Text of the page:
We learn to cultivate belief and faith- and then live the process (and prove it right!)
Ay and bee did it against all odds, and it paid off.
If we feel incompetent, inexperienced, or too far off our goals, we need to remind ourselves that every successful person or fighter was once a beginner also.
Uncle Suwit’s tobacco shop is the stuff many of us don’t want to do but do it to survive- like a 9-5, night-shifts, or tolerating rude customers at work. We do it to pay the bills and survive.
The tobacco shop isn’t bad. We’re grateful it pays, and besides, life could be a lot worse.
But, it doesn’t inspire or excite us. If anything it compromises our dignity, slowly eroding our soul and creativity. Doing it because “we have to”. Of course it will take its toll! Yes, life can be tough and “you-gotta-do-what-you-gotta-do” but how much are we really compromising of ourselves by doing these jobs?
Are you doing a job you hate, saying YES to obligations you’d rather not honor, or in circumstances you’d rather not be?
Ay and Bee were working as Tuk Tuk drivers and Uncle Suwit was doing fine at the Tobacco shop. But once they got inspired with bigger goals, then they had direction and channeled their energy into what they really were meant to do- and their lives became more fulfilled because of it.
What it is we really want to be doing day-to-day with our lives? What excites us? What do we catch ourselves fantasizing about? That’s a clue into what we should be doing, and putting more energy into. Do we need to make a big decision? Take risks? Change our whole life structure? We may have our own tobacco shop we need to close down.
Uncle made a proposition to collaborate with Ay and Bee and risk selling his tobacco shop (insert your 9-5) and go for his- and his nephew’s dreams.
This is what we secretly want to do if we didn’t have the fear of consequences. How many times do we fantasize about risking all? Telling the boss where to go and walking out, quitting our jobs to travel the world, or leaving our partner and moving to the countryside.
Uncle Suwit was the catalyst for Ay and Bee to inspire and reorient their lives and make a decision. He believed in them and made the first bold move to decide he would risk all and go for the dream if Ay and Bee were in. Uncle was older and wiser and knew that time will pass by and was willing to go for it NOW. The alternative is Never.
We need to Decide what we want in life and be All In.
Ay was the heavy underdog against the deadly kisser.
Many of us are underdogs to our own giant opponents. It could be our bad habits, financial challenges, life circumstances, business competition or any challenge that looks daunting standing in between where we are now and where we want to go. We can either choose to feel disempowered or face our own Deadly Kisser.
If we chose to focus on where we are- the underdog and where we want to go- the championship, the gap seems overwhelming to jump. But if we focus on breaking it down, what we need to do on a daily basis to “move in that direction”, then we can rely and trust on the compounding effect making big things happen. We often underestimate the power of habit and consistency and how much results can compound over time.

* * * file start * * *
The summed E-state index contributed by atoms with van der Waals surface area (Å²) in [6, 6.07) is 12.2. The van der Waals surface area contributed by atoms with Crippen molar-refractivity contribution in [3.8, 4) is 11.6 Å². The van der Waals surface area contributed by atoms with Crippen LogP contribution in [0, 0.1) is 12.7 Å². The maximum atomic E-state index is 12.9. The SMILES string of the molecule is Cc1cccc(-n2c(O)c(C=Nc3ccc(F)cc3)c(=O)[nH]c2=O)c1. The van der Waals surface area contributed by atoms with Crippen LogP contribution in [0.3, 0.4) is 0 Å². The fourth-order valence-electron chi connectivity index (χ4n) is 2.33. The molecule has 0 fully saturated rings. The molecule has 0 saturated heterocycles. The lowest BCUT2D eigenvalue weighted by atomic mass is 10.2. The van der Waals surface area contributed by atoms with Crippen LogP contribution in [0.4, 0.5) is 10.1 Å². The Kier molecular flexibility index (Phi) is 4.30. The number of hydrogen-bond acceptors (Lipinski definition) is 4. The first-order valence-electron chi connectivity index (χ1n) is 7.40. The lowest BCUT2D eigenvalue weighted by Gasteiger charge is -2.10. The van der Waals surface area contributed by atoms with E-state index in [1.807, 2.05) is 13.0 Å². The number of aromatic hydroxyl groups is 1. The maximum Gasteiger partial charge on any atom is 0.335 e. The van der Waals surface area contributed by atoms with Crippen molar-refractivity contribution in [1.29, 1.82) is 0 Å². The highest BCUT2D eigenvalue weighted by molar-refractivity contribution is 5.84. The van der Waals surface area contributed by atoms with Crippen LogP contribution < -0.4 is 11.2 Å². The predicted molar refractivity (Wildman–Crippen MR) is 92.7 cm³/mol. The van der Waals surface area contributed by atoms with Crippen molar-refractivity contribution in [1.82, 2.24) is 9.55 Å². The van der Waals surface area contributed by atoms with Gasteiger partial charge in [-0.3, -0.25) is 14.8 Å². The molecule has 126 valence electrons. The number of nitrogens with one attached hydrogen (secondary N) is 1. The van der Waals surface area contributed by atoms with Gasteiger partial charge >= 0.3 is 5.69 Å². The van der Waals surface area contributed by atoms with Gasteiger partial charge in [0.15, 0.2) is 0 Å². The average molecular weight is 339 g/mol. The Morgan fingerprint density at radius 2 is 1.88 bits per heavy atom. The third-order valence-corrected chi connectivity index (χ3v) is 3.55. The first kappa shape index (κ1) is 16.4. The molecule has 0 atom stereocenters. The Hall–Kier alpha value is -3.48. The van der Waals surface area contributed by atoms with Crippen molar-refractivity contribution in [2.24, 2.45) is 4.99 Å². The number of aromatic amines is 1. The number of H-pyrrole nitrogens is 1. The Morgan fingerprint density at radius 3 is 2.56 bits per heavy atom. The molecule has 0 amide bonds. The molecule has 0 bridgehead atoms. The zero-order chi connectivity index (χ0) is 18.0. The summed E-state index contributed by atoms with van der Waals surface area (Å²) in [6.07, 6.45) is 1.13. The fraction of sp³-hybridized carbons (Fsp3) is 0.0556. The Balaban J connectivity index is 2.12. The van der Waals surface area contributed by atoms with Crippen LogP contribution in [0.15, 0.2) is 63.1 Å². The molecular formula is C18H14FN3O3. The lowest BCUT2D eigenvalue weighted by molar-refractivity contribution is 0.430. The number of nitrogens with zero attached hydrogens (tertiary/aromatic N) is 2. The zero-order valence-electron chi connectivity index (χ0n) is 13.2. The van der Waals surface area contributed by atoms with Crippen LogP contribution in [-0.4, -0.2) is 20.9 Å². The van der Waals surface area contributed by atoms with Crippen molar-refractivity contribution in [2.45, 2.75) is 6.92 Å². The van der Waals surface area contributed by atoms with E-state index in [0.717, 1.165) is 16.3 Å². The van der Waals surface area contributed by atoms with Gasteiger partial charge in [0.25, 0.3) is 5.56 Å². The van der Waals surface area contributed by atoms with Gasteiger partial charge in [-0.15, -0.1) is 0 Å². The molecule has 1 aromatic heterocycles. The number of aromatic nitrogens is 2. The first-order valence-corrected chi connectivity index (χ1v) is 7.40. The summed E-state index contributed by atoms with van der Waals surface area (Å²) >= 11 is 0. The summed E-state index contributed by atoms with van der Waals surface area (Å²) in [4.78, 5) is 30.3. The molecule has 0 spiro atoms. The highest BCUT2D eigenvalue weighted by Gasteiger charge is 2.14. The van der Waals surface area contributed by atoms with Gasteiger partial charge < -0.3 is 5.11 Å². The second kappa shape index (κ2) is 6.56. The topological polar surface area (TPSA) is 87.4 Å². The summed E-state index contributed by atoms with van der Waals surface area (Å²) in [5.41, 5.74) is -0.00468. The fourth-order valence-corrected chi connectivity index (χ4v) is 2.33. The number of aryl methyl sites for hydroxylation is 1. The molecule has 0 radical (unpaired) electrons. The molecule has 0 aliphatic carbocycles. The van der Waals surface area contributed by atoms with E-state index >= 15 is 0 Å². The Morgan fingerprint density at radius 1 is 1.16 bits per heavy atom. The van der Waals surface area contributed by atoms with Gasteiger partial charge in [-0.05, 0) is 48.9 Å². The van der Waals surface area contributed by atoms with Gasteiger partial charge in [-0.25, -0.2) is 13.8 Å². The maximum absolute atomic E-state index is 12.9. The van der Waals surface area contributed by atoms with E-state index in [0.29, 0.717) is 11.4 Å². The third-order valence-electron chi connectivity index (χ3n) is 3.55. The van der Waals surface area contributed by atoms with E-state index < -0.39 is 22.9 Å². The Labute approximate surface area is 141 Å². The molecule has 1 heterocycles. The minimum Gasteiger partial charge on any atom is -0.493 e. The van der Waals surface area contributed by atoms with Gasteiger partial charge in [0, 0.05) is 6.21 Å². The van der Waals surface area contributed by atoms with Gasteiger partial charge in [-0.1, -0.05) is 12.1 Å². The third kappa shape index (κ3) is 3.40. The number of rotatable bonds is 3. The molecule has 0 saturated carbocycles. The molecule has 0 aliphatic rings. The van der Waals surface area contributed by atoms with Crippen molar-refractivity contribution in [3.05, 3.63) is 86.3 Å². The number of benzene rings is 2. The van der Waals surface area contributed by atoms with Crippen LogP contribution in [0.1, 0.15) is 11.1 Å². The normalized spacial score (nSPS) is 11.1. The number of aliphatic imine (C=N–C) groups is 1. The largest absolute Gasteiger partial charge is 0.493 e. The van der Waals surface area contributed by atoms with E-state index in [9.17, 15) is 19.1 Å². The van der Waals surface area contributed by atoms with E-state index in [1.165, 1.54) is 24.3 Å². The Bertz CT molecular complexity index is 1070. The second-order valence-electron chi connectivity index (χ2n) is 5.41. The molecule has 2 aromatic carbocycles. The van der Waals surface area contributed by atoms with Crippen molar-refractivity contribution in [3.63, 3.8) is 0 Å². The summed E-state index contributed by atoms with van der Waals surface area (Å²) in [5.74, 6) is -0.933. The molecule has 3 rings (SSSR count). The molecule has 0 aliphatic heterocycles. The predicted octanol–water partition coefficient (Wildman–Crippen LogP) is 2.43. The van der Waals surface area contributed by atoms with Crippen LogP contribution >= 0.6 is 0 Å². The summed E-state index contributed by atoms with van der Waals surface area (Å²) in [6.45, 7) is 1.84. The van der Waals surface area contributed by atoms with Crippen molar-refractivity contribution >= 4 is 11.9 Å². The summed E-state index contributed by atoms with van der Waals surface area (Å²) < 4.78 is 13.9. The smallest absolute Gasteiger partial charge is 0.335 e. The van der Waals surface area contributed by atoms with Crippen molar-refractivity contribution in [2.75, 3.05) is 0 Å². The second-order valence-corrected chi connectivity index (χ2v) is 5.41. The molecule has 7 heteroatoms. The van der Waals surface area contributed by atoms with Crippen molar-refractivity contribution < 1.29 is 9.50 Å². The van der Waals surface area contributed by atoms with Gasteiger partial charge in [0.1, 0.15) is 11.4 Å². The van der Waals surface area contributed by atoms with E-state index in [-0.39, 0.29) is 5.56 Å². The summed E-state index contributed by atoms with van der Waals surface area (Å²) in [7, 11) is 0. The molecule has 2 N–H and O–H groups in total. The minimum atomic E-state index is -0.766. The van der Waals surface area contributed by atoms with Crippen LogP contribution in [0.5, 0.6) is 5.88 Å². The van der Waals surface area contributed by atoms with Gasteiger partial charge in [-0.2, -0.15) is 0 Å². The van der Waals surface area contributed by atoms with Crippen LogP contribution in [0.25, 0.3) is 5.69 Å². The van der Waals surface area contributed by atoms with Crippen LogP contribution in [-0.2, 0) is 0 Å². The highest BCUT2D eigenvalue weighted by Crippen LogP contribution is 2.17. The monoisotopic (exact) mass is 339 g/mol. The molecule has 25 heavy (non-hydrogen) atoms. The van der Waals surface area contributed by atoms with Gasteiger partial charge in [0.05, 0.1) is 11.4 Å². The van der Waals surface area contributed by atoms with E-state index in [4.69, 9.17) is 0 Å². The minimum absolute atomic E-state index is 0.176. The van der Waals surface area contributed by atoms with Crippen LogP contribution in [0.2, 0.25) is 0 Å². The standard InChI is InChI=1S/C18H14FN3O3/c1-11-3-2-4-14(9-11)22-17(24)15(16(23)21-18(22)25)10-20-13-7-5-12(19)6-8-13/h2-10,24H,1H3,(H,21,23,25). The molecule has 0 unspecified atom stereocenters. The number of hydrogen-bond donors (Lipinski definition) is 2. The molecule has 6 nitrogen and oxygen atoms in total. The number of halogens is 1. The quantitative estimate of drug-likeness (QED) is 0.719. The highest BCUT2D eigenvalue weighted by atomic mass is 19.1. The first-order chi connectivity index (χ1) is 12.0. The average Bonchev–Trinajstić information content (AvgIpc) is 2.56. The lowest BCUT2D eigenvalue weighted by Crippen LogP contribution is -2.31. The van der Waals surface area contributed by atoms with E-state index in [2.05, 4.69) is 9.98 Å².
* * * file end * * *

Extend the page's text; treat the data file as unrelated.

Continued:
Also, Life can surprise us. When we are courageous and do something “crazy” like fight Sakranjom, sometimes (not always), reality can bend in our favor and deliver us a nice win! We could land an elbow and rupture Sakranjoms eardrum and become the oldest Thai champion in history!
Ay got that one shot of inspiration he needed between rounds where he ramped up his aggression and landed that one elbow to rupture Sakranjols ear. That moment changed the course of thousands of lives.
Had he not done that and not won the Lumpini title would his brother fight for the other title? Would they have put their town of Kanchanaburi on the map? Would they have bought that new gym for Suwit? Would they have become trainers and produce dozens of champions transforming many lives of the fighters and their families? Probably not.
Those 2 minutes of that round made history. Ay knew what mattered and why. He wasn’t just doing it for himself.
To know what matters we have to search, dig deep, think, reflect, contemplate and write them down. We can’t do it in a day; it has to be a regular practice- for life! We are always changing and what matters to us changes also.
Three Levels of Benefit
Buying Uncle Suwit the new gym, turning into trainers and producing champions- this is about giving back. To have big goals and dreams not only benefits us, but it benefits the people around us, and society as a whole.
Having goals to better ourselves is motivating right? But imagine having goals that not only benefit us, but our family benefits too- and our friends, and our community. How much juice would we have then to keep going!
Uncle Suwit had risked all selling his tobacco shop, and Ay was not going to let him down. He was going back out into the next round and fighting his heart out. If it was just about him- he could have given up. He had more motivation because his goal of becoming Champion was not just about him, but his trainer, brother and his community.
I first got this idea about writing and clarifying how your goals benefit everyone around you from Jordan Peterson’s Self Authoring program.
We have to make our own goals about our friends, families and community. This will inspire us more and when the inevitable obstacles come, we will have enough reason and fortitude to soldier on- instead of give up. Our goals and dreams have to be worth the work and we have to CONVINCE ourselves it’s worth it. Adding three levels of benefits will arm us with more inspiration and grit to follow through, and actualize our potential more and more.
I’ll take it.